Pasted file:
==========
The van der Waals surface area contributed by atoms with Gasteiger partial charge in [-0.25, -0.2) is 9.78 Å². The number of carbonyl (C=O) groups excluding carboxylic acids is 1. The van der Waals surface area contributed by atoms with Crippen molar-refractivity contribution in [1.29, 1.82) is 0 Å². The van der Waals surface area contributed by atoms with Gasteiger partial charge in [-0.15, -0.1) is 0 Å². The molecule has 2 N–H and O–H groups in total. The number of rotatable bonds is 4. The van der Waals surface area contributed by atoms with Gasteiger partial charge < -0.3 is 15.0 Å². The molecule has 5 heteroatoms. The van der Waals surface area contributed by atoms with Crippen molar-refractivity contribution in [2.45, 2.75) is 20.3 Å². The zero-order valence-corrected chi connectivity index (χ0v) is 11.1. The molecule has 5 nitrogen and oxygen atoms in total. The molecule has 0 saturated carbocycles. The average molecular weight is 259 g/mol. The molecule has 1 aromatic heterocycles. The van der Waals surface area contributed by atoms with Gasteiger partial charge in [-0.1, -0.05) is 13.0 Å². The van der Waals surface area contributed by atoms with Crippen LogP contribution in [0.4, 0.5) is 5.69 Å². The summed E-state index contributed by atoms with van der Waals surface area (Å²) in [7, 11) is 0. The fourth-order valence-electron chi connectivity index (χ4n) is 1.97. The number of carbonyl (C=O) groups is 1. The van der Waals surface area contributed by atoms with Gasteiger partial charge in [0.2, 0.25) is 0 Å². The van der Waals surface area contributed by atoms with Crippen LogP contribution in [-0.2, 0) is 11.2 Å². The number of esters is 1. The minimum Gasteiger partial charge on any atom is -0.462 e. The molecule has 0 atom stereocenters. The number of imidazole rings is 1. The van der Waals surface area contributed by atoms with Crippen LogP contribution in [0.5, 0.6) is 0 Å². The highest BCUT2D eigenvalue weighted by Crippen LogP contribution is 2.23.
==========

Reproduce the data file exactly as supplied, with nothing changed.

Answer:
The van der Waals surface area contributed by atoms with Gasteiger partial charge in [-0.25, -0.2) is 9.78 Å². The number of carbonyl (C=O) groups excluding carboxylic acids is 1. The van der Waals surface area contributed by atoms with Crippen molar-refractivity contribution in [1.29, 1.82) is 0 Å². The van der Waals surface area contributed by atoms with Gasteiger partial charge in [-0.15, -0.1) is 0 Å². The molecule has 2 N–H and O–H groups in total. The number of rotatable bonds is 4. The van der Waals surface area contributed by atoms with Gasteiger partial charge < -0.3 is 15.0 Å². The molecule has 5 heteroatoms. The van der Waals surface area contributed by atoms with Crippen molar-refractivity contribution in [2.45, 2.75) is 20.3 Å². The zero-order valence-corrected chi connectivity index (χ0v) is 11.1. The molecule has 5 nitrogen and oxygen atoms in total. The molecule has 0 saturated carbocycles. The average molecular weight is 259 g/mol. The molecule has 1 aromatic heterocycles. The van der Waals surface area contributed by atoms with Gasteiger partial charge in [-0.1, -0.05) is 13.0 Å². The van der Waals surface area contributed by atoms with Crippen LogP contribution in [0.4, 0.5) is 5.69 Å². The summed E-state index contributed by atoms with van der Waals surface area (Å²) in [7, 11) is 0. The fourth-order valence-electron chi connectivity index (χ4n) is 1.97. The number of carbonyl (C=O) groups is 1. The van der Waals surface area contributed by atoms with Gasteiger partial charge in [0.2, 0.25) is 0 Å². The van der Waals surface area contributed by atoms with Crippen LogP contribution in [-0.2, 0) is 11.2 Å². The number of esters is 1. The minimum Gasteiger partial charge on any atom is -0.462 e. The molecule has 0 atom stereocenters. The number of imidazole rings is 1. The van der Waals surface area contributed by atoms with Crippen LogP contribution in [0.5, 0.6) is 0 Å². The highest BCUT2D eigenvalue weighted by Crippen LogP contribution is 2.23.